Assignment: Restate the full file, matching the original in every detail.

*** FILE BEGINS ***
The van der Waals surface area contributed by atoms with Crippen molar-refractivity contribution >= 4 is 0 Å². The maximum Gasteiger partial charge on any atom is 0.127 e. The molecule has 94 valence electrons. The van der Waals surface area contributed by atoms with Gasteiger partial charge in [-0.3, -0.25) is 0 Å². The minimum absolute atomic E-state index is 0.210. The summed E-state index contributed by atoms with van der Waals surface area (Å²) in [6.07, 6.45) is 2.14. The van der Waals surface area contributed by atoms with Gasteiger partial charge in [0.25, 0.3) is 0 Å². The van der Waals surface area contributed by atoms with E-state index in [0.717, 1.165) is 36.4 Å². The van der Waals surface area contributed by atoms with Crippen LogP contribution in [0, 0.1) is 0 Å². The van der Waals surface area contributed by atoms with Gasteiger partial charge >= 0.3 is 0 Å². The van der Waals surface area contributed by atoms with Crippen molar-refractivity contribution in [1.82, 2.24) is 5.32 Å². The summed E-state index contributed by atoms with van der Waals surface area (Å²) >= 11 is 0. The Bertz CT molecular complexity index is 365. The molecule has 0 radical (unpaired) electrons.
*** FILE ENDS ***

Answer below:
The van der Waals surface area contributed by atoms with Crippen molar-refractivity contribution >= 4 is 0 Å². The maximum Gasteiger partial charge on any atom is 0.127 e. The molecule has 94 valence electrons. The van der Waals surface area contributed by atoms with Gasteiger partial charge in [-0.3, -0.25) is 0 Å². The minimum absolute atomic E-state index is 0.210. The summed E-state index contributed by atoms with van der Waals surface area (Å²) in [6.07, 6.45) is 2.14. The van der Waals surface area contributed by atoms with Gasteiger partial charge in [0.25, 0.3) is 0 Å². The van der Waals surface area contributed by atoms with E-state index in [0.717, 1.165) is 36.4 Å². The van der Waals surface area contributed by atoms with Crippen LogP contribution in [0, 0.1) is 0 Å². The van der Waals surface area contributed by atoms with Gasteiger partial charge >= 0.3 is 0 Å². The van der Waals surface area contributed by atoms with Crippen molar-refractivity contribution in [1.82, 2.24) is 5.32 Å². The summed E-state index contributed by atoms with van der Waals surface area (Å²) >= 11 is 0. The Bertz CT molecular complexity index is 365. The molecule has 0 radical (unpaired) electrons.